ANNOUNCING a new book from Lantern Hollow Press:  Donald T. Williams, REFLECTIONS FROM PLATO’S CAVE: ESSAYS IN EVANGELICAL PHILOSOPHY (Lynchburg: Lantern Hollow Press, 2012).

The following description and ratinale for the book is taken from the author’s introduction:

I am not a professional philosopher.  I am a pastor and teacher of the church who holds a masters degree in theology and pastoral ministry and a doctorate in medieval and renaissance literature.  I suppose that makes me a professional expositor of texts.  Of those texts, the most significant were written by men like John and Paul, not Plato and Aristotle.  The ones I currently expound for a living were written by Chaucer, Shakespeare, and Milton, not Berkeley, Hume, and Kant.  My other published books (in so far as they are classifiable) are works of literary criticism, apologetics, theology, and poetry.  All of them impinge on philosophical topics and some attempt sustained arguments, but none of them would be classified primarily as books of philosophy.  So in this age obsessed with professional hyper-specialization, when nothing is more likely to be ignored than gratuitous philosophizing by an amateur, why in the world would I write a book like this one?

Because the unexamined life is not worth living.

Because Francis Schaeffer was right:  In the Post-Christian world, lay men and women can no longer afford to remain ignorant of critical issues and questions that used to be the domain only of philosophy majors.  The biblical world view can no longer be taken for granted, even by Christians.  If we do not all think in terms of world view, that is, think philosophically, we will be able neither to discern the biblical world view, nor to retain it, nor to disciple others in it, nor to communicate it to non-Christians.  Not only is the unexamined life not worth living, it is not even possible any more for those who wish to be faithful Christians and faithful witnesses for Christ.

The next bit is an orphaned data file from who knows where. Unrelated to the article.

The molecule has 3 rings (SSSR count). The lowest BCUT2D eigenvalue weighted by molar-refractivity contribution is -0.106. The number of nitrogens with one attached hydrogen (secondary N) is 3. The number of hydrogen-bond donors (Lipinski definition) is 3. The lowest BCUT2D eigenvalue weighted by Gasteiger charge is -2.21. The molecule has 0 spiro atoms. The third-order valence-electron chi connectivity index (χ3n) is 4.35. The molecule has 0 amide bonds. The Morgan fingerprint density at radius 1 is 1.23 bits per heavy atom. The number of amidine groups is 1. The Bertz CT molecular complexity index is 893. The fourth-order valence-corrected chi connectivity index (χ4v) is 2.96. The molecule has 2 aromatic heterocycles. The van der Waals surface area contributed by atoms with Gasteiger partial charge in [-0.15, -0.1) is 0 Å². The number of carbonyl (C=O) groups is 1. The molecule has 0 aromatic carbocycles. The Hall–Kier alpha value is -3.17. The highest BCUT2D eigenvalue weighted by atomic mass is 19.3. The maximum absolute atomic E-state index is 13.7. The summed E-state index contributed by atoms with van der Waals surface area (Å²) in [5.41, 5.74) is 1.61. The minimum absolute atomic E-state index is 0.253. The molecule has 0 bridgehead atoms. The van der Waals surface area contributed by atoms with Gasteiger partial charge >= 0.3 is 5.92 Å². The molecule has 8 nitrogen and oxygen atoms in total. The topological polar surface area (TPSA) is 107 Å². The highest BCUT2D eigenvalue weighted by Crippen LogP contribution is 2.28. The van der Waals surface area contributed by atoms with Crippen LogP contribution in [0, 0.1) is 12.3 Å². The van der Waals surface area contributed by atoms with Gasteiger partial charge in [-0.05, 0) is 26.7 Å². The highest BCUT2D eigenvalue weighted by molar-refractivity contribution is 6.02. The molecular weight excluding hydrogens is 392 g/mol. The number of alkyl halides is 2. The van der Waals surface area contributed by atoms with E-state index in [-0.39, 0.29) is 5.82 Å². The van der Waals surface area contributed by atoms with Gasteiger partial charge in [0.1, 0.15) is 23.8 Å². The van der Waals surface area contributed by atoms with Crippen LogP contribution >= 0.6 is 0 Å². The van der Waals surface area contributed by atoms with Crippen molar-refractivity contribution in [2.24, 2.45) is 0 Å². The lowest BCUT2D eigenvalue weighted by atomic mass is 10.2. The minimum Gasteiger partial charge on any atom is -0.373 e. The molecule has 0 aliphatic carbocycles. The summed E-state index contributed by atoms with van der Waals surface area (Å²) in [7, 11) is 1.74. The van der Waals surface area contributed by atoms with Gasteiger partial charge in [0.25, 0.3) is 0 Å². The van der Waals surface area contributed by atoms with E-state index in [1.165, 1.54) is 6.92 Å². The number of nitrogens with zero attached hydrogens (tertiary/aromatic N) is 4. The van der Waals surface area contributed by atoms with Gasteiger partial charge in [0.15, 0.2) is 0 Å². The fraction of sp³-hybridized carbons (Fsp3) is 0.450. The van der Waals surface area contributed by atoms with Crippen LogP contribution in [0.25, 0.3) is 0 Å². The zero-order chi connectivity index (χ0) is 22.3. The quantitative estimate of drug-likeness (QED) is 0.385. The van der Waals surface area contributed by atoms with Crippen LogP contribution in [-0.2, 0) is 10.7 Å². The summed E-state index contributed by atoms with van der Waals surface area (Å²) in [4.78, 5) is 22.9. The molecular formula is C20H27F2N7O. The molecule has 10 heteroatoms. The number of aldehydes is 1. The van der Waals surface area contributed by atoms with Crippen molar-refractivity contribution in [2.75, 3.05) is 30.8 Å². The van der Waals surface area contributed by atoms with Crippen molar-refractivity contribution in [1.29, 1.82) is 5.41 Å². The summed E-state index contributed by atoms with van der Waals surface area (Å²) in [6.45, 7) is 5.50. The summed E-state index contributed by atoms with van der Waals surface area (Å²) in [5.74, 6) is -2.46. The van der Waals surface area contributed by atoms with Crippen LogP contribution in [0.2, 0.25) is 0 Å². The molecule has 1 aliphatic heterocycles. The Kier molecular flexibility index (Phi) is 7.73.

Because Beauty, Truth, and Goodness are too important to be left to the professionals.  Those professional philosophers, despite all the truly good and useful things they have to offer us, are sometimes unavoidably so focused on answering the unending proliferation of technical arguments by their peers that they run the risk losing the wheat in the chaff, and they are often so comfortable with the highly developed jargon of their clan that they have forgotten how to communicate with normal human beings.  So there is not only room, there is a need for people like Schaeffer and myself—not professional philosophers, but pastors and theologians capable of thinking philosophically.  Call us bridges or translators if you will.  We can help guide the church through the dangerous straits of modern life, where philosophical ideas both good and ill come at us disguised as art or cinema or pop culture.

Because the Bible gives us Truth that is so Good and Beautiful that it deserves a lifetime of unpacking; because we impoverish ourselves if we do not attend to how the different facets of that Truth relate to one another and to what we can learn from other sources; because that Good and Beautiful Truth comes to us as the living Word who is worthy of all contemplation.

Because in conversation with better philosophical minds than my own (including some of those professionals), I have learned some things too good not to share.  I hope that by the end of the book, my way of presenting some of them will justify the etymological definition of philosophy as the love of wisdom.



About gandalf30598

Theologian, philosopher, poet, and critic; minister of the Gospel who makes his living by teaching medieval and renaissance literature; dual citizen of Narnia and Middle Earth.

Posted on January 30, 2012, in Christianity, Donald Williams, Educational Resources, Philosophy and tagged , , , , , . Bookmark the permalink. 3 Comments.

  1. What? You haven’t ordered yet? Hie thee to the LHP store on this website and do so forthwith!

  1. Pingback: Plato christianity | Zurichgnome

  2. Pingback: If You Knew The Truth, | Words Form Windows

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